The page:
- Emma Watson as Hermione Granger: Harry’s other best friend and the trio’s brains.
- Robbie Coltrane as Rubeus Hagrid: The gamekeeper and Care of Magical Creatures teacher at Hogwarts.
- Ralph Fiennes as Lord Voldemort:
A dark wizard intent on conquering the Wizarding World and the leader of the Death Eaters. Fiennes commented on the difficulty of playing someone who is “the essence of evil,” and discussed giving a humanity to Voldemort in order for him to be “deeply, truly evil”, citing the character’s unhappy childhood as fuel for “anger, jealousy and hatred”. He and director Mike Newell were interested in exploring the character’s “unexpected mood swings”. Newell cited Fiennes’ ability to play “a realistic and frightening villain” instead of “a simple caricature” as a reason for his casting.
- Michael Gambon as Albus Dumbledore:
The headmaster of Hogwarts and one of the greatest wizards of all time. Gambon commented on the state of the character in the film: “Dumbledore is no longer in control and he’s frightened.” Newell compared Gambon’s performance with Richard Harris’ iteration in earlier films, showing the character as “fallible and not omnipotent” and “inadequate rather than super-adequate.”
- Brendan Gleeson as Alastor “Mad-Eye” Moody:
A famous ex-Auror appointed by Dumbledore as the new Defence Against the Dark Arts teacher at Hogwarts. Ray Winstone was originally offered the role but turned it down. Gleeson referred to Moody as “a gunslinger with a wand,” whose “great wounds have damaged him greatly.” Heyman found Gleeson brought “a great balance of ferociousness and humour” to what he called a “complex, challenging character.”
- Jason Isaacs as Lucius Malfoy: Draco’s father and a former Hogwarts pupil of Slytherin House. He is also a member of the Death Eaters. Isaacs didn’t initially expect to be back in the fourth Harry Potter film, but felt nonetheless grated to be able to “get the wig out of mothballs” while preparing for the next film, where he was slated to have a bigger role.
- Gary Oldman as Sirius Black: Harry’s godfather, who had escaped from Azkaban after being wrongly imprisoned for twelve years and is now a fugitive.
- Alan Rickman as Severus Snape: The Potions teacher at Hogwarts and head of Slytherin.
- Maggie Smith as Minerva McGonagall: Deputy Headmistress of Hogwarts, the Transfiguration teacher at Hogwarts and head of Gryffindor.
- Timothy Spall as Peter Pettigrew: The Death Eater who betrayed Harry’s parents to Voldemort.
Several actors from the previous film reprise their roles in Goblet of Fire. James and Oliver Phelps play Fred and George Weasley, Ron’s twin brothers, and Bonnie Wright portrays their sister Ginny, while Mark Williams plays their father, Arthur Weasley. Tom Felton portrays Lucius Malfoy’s son Draco, Harry’s rival in Slytherin, while Jamie Waylett and Joshua Herdman appear as Crabbe and Goyle, Draco’s minions. Matthew Lewis, Devon Murray and Alfred Enoch play Neville Longbottom, Seamus Finnigan and Dean Thomas respectively, three Gryffindor students in Harry’s year. David Bradley appears as Argus Filch, Hogwarts’ caretaker, and Warwick Davis returns as Professor Filius Flitwick, now using the look used when Davis portrayed the conductor of the Hogwarts Choir in the previous film. Shirley Henderson reprises her role as Moaning Myrtle, a Hogwarts ghost, and Robert Hardy returns as Cornelius Fudge, the Minister for Magic.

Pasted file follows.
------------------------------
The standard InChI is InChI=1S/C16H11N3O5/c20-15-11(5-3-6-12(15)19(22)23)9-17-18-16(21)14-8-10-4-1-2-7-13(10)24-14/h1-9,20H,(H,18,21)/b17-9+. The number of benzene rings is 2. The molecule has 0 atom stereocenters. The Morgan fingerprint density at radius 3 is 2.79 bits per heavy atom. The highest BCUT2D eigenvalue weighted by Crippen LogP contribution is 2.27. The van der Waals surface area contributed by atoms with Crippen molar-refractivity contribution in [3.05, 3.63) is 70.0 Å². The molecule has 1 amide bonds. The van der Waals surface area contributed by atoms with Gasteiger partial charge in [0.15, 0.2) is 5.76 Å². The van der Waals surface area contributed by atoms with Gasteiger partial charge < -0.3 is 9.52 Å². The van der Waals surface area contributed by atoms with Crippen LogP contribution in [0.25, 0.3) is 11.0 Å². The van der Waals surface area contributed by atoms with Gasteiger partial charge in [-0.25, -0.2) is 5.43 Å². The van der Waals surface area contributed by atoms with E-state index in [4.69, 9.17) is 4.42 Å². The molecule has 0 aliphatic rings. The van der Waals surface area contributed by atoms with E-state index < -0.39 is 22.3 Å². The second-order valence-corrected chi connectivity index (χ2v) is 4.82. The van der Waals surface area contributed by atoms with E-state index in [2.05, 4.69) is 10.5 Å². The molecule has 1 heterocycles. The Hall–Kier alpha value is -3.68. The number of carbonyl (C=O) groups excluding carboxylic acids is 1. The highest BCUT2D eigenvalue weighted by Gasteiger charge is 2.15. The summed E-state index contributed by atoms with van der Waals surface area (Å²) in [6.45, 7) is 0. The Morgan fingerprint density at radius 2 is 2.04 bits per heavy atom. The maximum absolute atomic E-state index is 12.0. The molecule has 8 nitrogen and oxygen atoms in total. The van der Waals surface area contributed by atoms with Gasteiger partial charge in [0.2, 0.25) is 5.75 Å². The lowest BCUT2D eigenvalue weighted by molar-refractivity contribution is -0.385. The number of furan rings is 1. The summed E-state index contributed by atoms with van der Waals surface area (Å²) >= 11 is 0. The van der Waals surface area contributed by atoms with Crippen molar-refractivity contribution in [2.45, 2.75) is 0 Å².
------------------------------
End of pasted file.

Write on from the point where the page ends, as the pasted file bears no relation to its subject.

Robert Pattinson replaced stunt performer/actor Joe Livermore as Hogwarts champion Cedric Diggory, who made a brief appearance in the previous film during a Quidditch sequence. Jeff Rawle appears as Cedric’s father Amos. David Tennant plays Barty Crouch Jr., a Death Eater, and Roger Lloyd-Pack portrays his father Barty Crouch Sr., head of the Department of International Magical Cooperation. Katie Leung appears as Cho Chang, a Ravenclaw student and Harry’s love interest. Clémence Poésy plays Beauxbatons champion Fleur Delacour, while Stanislav Ianevski portrays Durmstrang champion and Quidditch star Viktor Krum. Miranda Richardson plays The Daily Prophet reporter Rita Skeeter. Predrag Bjelac appears as Igor Karkaroff, Headmaster of Durmstrang and a former Death Eater, while Frances de la Tour plays Olympe Maxime, Headmistress of Beauxbatons. Shefali Chowdhury and Afshan Azad play Parvati and Padma Patil, Harry and Ron’s dates to the Yule Ball, respectively. Eric Sykes appears as Frank Bryce, the caretaker at the Riddle family house. John Hurt originally confirmed in an interview with Empire that he would reprise his role as Garrick Ollivander as part of his four-film contract, but his scenes were cut.
November 18, 2005